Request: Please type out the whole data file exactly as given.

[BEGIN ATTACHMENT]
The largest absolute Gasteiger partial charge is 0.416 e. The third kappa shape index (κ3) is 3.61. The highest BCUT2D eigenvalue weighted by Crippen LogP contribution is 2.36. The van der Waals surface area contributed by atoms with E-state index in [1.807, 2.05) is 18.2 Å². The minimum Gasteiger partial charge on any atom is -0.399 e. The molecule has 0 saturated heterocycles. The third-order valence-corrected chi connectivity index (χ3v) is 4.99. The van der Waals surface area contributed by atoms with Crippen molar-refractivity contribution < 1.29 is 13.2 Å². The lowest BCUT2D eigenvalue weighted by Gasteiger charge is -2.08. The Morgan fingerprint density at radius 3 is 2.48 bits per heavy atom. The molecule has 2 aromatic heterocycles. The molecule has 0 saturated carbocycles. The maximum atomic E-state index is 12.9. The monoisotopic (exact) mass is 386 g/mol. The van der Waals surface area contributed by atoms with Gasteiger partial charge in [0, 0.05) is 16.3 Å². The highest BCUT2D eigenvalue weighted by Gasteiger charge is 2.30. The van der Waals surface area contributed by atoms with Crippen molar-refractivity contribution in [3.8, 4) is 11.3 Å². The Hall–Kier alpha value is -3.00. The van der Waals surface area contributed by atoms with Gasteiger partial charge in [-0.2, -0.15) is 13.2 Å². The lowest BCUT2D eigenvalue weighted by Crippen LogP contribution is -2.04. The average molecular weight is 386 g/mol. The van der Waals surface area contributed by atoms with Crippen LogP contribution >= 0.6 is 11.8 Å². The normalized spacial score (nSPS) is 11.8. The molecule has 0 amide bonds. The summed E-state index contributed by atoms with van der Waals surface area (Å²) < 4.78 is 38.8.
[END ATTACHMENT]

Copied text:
The largest absolute Gasteiger partial charge is 0.416 e. The third kappa shape index (κ3) is 3.61. The highest BCUT2D eigenvalue weighted by Crippen LogP contribution is 2.36. The van der Waals surface area contributed by atoms with E-state index in [1.807, 2.05) is 18.2 Å². The minimum Gasteiger partial charge on any atom is -0.399 e. The molecule has 0 saturated heterocycles. The third-order valence-corrected chi connectivity index (χ3v) is 4.99. The van der Waals surface area contributed by atoms with Crippen molar-refractivity contribution < 1.29 is 13.2 Å². The lowest BCUT2D eigenvalue weighted by Gasteiger charge is -2.08. The Morgan fingerprint density at radius 3 is 2.48 bits per heavy atom. The molecule has 2 aromatic heterocycles. The molecule has 0 saturated carbocycles. The maximum atomic E-state index is 12.9. The monoisotopic (exact) mass is 386 g/mol. The van der Waals surface area contributed by atoms with Gasteiger partial charge in [0, 0.05) is 16.3 Å². The highest BCUT2D eigenvalue weighted by Gasteiger charge is 2.30. The van der Waals surface area contributed by atoms with Crippen molar-refractivity contribution in [3.8, 4) is 11.3 Å². The Hall–Kier alpha value is -3.00. The van der Waals surface area contributed by atoms with Gasteiger partial charge in [-0.2, -0.15) is 13.2 Å². The lowest BCUT2D eigenvalue weighted by Crippen LogP contribution is -2.04. The average molecular weight is 386 g/mol. The van der Waals surface area contributed by atoms with Crippen LogP contribution >= 0.6 is 11.8 Å². The normalized spacial score (nSPS) is 11.8. The molecule has 0 amide bonds. The summed E-state index contributed by atoms with van der Waals surface area (Å²) < 4.78 is 38.8.